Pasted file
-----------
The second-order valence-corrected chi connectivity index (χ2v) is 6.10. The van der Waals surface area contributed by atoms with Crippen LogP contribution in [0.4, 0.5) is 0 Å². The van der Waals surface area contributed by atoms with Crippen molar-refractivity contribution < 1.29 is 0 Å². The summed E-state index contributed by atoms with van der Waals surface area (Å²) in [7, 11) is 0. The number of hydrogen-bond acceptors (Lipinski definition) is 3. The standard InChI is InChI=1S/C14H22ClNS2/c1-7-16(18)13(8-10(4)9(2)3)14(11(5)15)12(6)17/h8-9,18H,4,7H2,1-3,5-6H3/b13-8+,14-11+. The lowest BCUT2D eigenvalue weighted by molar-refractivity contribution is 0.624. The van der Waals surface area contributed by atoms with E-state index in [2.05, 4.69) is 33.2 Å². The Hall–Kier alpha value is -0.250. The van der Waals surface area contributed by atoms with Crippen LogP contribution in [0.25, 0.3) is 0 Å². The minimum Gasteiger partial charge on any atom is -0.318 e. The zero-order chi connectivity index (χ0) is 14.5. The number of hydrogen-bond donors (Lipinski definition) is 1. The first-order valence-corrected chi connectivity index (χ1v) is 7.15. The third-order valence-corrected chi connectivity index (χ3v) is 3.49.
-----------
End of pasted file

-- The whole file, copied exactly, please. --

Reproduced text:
The second-order valence-corrected chi connectivity index (χ2v) is 6.10. The van der Waals surface area contributed by atoms with Crippen LogP contribution in [0.4, 0.5) is 0 Å². The van der Waals surface area contributed by atoms with Crippen molar-refractivity contribution < 1.29 is 0 Å². The summed E-state index contributed by atoms with van der Waals surface area (Å²) in [7, 11) is 0. The number of hydrogen-bond acceptors (Lipinski definition) is 3. The standard InChI is InChI=1S/C14H22ClNS2/c1-7-16(18)13(8-10(4)9(2)3)14(11(5)15)12(6)17/h8-9,18H,4,7H2,1-3,5-6H3/b13-8+,14-11+. The lowest BCUT2D eigenvalue weighted by molar-refractivity contribution is 0.624. The van der Waals surface area contributed by atoms with E-state index in [2.05, 4.69) is 33.2 Å². The Hall–Kier alpha value is -0.250. The van der Waals surface area contributed by atoms with Crippen LogP contribution in [0.25, 0.3) is 0 Å². The minimum Gasteiger partial charge on any atom is -0.318 e. The zero-order chi connectivity index (χ0) is 14.5. The number of hydrogen-bond donors (Lipinski definition) is 1. The first-order valence-corrected chi connectivity index (χ1v) is 7.15. The third-order valence-corrected chi connectivity index (χ3v) is 3.49.